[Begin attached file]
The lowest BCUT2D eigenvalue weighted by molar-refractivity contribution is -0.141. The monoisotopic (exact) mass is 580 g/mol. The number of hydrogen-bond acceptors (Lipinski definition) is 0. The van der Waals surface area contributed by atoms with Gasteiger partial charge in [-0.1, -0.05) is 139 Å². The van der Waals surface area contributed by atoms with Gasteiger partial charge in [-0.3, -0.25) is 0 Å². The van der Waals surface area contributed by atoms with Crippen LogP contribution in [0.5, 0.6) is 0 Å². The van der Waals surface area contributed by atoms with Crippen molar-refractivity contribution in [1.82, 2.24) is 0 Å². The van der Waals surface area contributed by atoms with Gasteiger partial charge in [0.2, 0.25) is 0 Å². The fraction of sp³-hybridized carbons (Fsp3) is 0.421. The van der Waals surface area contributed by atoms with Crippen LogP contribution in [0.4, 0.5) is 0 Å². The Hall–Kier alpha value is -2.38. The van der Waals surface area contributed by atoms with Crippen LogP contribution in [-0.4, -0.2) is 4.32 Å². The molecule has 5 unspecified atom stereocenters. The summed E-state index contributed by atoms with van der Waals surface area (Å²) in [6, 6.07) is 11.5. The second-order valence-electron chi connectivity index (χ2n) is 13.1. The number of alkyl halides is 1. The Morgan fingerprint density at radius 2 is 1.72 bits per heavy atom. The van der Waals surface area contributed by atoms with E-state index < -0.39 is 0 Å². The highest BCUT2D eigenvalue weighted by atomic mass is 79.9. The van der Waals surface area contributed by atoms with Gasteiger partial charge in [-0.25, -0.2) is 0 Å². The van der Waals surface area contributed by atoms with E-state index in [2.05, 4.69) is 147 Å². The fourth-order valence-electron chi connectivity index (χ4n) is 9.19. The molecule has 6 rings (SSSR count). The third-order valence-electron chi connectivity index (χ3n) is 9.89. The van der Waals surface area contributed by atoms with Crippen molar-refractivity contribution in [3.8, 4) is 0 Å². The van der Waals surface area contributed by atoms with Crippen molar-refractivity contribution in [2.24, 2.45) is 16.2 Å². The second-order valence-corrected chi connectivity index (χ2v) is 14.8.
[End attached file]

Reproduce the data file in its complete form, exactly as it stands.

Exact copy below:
The lowest BCUT2D eigenvalue weighted by molar-refractivity contribution is -0.141. The monoisotopic (exact) mass is 580 g/mol. The number of hydrogen-bond acceptors (Lipinski definition) is 0. The van der Waals surface area contributed by atoms with Gasteiger partial charge in [-0.1, -0.05) is 139 Å². The van der Waals surface area contributed by atoms with Gasteiger partial charge in [-0.3, -0.25) is 0 Å². The van der Waals surface area contributed by atoms with Crippen LogP contribution in [0.5, 0.6) is 0 Å². The van der Waals surface area contributed by atoms with Crippen molar-refractivity contribution in [1.82, 2.24) is 0 Å². The van der Waals surface area contributed by atoms with Gasteiger partial charge in [0.2, 0.25) is 0 Å². The fraction of sp³-hybridized carbons (Fsp3) is 0.421. The van der Waals surface area contributed by atoms with Crippen LogP contribution in [0.4, 0.5) is 0 Å². The Hall–Kier alpha value is -2.38. The van der Waals surface area contributed by atoms with Crippen LogP contribution in [-0.4, -0.2) is 4.32 Å². The molecule has 5 unspecified atom stereocenters. The summed E-state index contributed by atoms with van der Waals surface area (Å²) in [6, 6.07) is 11.5. The second-order valence-electron chi connectivity index (χ2n) is 13.1. The number of alkyl halides is 1. The Morgan fingerprint density at radius 2 is 1.72 bits per heavy atom. The van der Waals surface area contributed by atoms with E-state index < -0.39 is 0 Å². The highest BCUT2D eigenvalue weighted by atomic mass is 79.9. The van der Waals surface area contributed by atoms with Gasteiger partial charge in [-0.25, -0.2) is 0 Å². The van der Waals surface area contributed by atoms with E-state index in [2.05, 4.69) is 147 Å². The fourth-order valence-electron chi connectivity index (χ4n) is 9.19. The molecule has 6 rings (SSSR count). The third-order valence-electron chi connectivity index (χ3n) is 9.89. The van der Waals surface area contributed by atoms with Crippen molar-refractivity contribution in [3.8, 4) is 0 Å². The van der Waals surface area contributed by atoms with Crippen molar-refractivity contribution in [2.24, 2.45) is 16.2 Å². The second-order valence-corrected chi connectivity index (χ2v) is 14.8.